Leo came to our family at 8 weeks of age and immediately won the hearts of everyone he met. At the time my kids were in elementary school where I would pick them up daily so he quickly became a local celebrity as he was always at my side. The first year was filled with socialization outings, training, playdates and family time. I was so excited to have a dog so eager to work and I loved the learning experience of teaching him higher level skills. We went through formal Therapy Dog Testing when he was 2 years old and he passed with flying colors. Within a few weeks he became a R.E.A.D. dog too. At the time I knew very little about Therapy Visits so it was a learning process for us both. What I quickly found out was that there is no shortage of places wanting a Therapy Dog to visit. I also realized how many ways a Therapy Dog could be utilized in patient care or rehabilitation. I thought it would be fun to teach him some higher level skills and hopefully utilize them on visits. And utilize them we did, we found our calling working at numerous hospitals in their OT/PT departments with rehab patients. At our weekly visits the Therapists would include Leo in their patients treatment be it rolling a ball back on command, picking something up, playing balloon volleyball or using Leo for balancing while walking. The opportunities to learn new skills were endless and much of this we were learning as we went along so it was alot of fun for me too. Every visit was a new adventure and Leo and I loved the challenge. Along with our Hospital visits we worked at local libraries and schools as a R.E.A.D team. Leo and I started the R.E.A.D. Programs at the Chelsea District Library and Ann Arbor District Library as well as helping other cities and schools launch their own programs. We made alot of public appearances to talk about Therapy Dogs and helped others develop programs and promoted the benefits of positive based training........always have to get that plug in *GRIN*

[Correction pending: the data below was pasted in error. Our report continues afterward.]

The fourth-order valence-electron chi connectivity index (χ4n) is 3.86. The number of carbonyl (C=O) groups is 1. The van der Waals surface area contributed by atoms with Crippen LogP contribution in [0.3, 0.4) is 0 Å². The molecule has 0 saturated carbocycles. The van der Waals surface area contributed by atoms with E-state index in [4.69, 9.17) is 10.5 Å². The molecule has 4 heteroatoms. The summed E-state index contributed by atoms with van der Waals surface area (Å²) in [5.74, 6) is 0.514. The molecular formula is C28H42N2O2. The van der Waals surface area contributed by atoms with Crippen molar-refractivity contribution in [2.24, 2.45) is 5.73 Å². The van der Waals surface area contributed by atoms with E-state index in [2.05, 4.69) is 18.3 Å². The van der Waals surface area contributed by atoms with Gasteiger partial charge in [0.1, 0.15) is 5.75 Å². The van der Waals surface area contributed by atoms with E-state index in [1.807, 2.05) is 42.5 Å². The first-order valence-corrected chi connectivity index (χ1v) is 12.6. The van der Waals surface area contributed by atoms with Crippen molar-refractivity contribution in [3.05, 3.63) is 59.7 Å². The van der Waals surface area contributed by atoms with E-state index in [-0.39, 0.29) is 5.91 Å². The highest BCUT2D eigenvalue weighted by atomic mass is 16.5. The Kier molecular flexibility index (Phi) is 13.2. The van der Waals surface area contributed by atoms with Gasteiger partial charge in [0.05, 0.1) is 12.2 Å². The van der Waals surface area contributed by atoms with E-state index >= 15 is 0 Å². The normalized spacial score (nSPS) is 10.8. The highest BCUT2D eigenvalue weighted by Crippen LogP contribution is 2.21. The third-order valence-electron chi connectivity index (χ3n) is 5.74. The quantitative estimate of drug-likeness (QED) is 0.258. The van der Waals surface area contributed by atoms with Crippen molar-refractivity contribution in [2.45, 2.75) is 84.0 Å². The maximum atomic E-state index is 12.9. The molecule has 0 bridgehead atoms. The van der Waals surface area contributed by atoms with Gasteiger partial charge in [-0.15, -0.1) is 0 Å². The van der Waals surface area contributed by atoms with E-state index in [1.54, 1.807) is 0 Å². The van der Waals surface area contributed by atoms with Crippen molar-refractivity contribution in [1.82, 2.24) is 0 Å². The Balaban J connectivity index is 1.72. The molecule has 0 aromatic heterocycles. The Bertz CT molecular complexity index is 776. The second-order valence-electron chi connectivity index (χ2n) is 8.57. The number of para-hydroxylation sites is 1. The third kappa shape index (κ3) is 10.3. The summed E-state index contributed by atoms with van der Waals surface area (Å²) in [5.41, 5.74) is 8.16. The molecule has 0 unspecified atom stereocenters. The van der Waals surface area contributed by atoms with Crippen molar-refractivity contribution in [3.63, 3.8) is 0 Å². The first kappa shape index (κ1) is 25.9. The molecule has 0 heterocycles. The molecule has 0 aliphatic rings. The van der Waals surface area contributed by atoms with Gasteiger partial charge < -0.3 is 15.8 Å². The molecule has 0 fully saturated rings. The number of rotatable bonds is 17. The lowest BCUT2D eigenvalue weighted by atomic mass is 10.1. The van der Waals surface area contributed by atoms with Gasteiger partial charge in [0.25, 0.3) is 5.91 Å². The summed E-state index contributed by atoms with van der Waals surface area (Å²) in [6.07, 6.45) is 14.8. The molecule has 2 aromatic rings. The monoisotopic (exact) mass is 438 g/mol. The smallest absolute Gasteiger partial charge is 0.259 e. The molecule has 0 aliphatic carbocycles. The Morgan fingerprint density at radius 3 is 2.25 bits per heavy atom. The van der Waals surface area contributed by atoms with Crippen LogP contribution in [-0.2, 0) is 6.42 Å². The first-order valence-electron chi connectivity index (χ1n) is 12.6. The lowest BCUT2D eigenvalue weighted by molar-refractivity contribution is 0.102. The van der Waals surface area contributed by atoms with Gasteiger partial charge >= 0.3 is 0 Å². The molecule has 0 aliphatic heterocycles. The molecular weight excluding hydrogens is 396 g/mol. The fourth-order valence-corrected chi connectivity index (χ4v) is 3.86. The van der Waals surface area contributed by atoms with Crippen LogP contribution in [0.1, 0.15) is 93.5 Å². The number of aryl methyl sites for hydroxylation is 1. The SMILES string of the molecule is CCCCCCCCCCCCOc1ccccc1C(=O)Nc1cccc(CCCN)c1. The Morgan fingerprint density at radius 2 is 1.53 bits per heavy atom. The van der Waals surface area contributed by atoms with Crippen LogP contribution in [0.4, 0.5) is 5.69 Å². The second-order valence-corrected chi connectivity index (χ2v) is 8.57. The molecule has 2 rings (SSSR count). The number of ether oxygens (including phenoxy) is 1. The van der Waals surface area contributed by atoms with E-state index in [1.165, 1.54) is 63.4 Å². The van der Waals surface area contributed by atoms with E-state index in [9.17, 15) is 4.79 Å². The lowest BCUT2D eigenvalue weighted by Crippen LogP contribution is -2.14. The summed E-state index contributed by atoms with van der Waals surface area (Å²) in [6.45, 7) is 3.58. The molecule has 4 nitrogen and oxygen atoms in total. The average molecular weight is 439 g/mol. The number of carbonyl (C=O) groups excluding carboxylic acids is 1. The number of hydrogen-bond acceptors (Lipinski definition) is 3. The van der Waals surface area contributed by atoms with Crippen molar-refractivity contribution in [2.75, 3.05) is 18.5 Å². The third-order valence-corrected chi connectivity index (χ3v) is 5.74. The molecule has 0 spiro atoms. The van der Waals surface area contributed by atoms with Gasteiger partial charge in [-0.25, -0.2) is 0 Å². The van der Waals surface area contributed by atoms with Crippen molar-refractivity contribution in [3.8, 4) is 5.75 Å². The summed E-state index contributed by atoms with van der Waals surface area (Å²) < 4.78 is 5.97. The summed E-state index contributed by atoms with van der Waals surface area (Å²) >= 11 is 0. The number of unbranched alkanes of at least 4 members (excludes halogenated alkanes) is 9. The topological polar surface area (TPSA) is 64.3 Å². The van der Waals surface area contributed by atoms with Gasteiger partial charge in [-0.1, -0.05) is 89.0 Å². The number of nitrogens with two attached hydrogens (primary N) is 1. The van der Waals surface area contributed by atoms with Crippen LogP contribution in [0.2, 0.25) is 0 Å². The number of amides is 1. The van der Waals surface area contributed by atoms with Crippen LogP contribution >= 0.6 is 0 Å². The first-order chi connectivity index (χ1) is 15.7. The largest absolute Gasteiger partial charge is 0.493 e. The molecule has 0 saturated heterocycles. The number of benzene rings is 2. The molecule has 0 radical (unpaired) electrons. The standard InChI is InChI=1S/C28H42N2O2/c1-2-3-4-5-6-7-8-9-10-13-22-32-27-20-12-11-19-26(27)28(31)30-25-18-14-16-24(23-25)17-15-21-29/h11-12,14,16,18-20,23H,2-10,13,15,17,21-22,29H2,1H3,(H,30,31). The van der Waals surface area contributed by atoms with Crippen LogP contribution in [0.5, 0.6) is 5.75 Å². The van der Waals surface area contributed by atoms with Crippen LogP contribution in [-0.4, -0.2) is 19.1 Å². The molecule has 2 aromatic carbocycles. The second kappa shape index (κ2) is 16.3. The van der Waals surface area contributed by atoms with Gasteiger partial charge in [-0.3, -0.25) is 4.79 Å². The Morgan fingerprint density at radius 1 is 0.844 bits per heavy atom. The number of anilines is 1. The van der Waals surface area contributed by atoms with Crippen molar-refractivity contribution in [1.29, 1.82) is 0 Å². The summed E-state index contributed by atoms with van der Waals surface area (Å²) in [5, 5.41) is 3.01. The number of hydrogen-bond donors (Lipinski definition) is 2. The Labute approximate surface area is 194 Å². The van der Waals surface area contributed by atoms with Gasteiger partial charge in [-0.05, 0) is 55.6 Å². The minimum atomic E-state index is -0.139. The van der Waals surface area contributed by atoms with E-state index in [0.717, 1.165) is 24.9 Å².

To the best of my recollection here are the places we have visited over the years:

Silver Maples Retirement Center
Chelsea Retirement Center
St Joesph Hospital
University of Michigan Hospital
Eisenhower Place Rehabilitation Center